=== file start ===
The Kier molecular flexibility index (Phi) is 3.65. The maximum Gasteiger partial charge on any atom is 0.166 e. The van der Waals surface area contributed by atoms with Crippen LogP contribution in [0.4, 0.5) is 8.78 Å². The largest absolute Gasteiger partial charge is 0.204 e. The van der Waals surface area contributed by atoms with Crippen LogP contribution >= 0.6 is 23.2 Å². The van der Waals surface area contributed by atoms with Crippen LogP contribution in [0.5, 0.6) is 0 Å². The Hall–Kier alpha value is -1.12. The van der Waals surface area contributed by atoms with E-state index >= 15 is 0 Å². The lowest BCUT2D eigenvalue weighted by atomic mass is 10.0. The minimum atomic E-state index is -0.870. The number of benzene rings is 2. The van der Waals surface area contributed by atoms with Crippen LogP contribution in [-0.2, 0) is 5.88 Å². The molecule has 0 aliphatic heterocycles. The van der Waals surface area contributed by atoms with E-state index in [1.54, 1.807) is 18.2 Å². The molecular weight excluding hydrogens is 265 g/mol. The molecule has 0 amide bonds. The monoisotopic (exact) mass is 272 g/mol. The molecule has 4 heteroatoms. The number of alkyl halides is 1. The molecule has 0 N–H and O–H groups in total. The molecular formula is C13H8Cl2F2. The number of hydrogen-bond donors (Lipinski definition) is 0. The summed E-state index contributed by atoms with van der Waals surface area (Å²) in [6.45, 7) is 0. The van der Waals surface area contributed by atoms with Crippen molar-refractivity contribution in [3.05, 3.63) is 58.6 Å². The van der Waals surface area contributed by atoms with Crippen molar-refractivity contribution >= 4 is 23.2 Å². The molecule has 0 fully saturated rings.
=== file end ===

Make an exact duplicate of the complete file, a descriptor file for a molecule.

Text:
The Kier molecular flexibility index (Phi) is 3.65. The maximum Gasteiger partial charge on any atom is 0.166 e. The van der Waals surface area contributed by atoms with Crippen LogP contribution in [0.4, 0.5) is 8.78 Å². The largest absolute Gasteiger partial charge is 0.204 e. The van der Waals surface area contributed by atoms with Crippen LogP contribution >= 0.6 is 23.2 Å². The van der Waals surface area contributed by atoms with Crippen LogP contribution in [0.5, 0.6) is 0 Å². The Hall–Kier alpha value is -1.12. The van der Waals surface area contributed by atoms with E-state index >= 15 is 0 Å². The lowest BCUT2D eigenvalue weighted by atomic mass is 10.0. The minimum atomic E-state index is -0.870. The number of benzene rings is 2. The van der Waals surface area contributed by atoms with Crippen LogP contribution in [-0.2, 0) is 5.88 Å². The molecule has 0 aliphatic heterocycles. The van der Waals surface area contributed by atoms with E-state index in [1.54, 1.807) is 18.2 Å². The molecular weight excluding hydrogens is 265 g/mol. The molecule has 0 amide bonds. The monoisotopic (exact) mass is 272 g/mol. The molecule has 4 heteroatoms. The number of alkyl halides is 1. The molecule has 0 N–H and O–H groups in total. The molecular formula is C13H8Cl2F2. The number of hydrogen-bond donors (Lipinski definition) is 0. The summed E-state index contributed by atoms with van der Waals surface area (Å²) in [6.45, 7) is 0. The van der Waals surface area contributed by atoms with Crippen molar-refractivity contribution in [3.05, 3.63) is 58.6 Å². The van der Waals surface area contributed by atoms with Crippen molar-refractivity contribution >= 4 is 23.2 Å². The molecule has 0 fully saturated rings.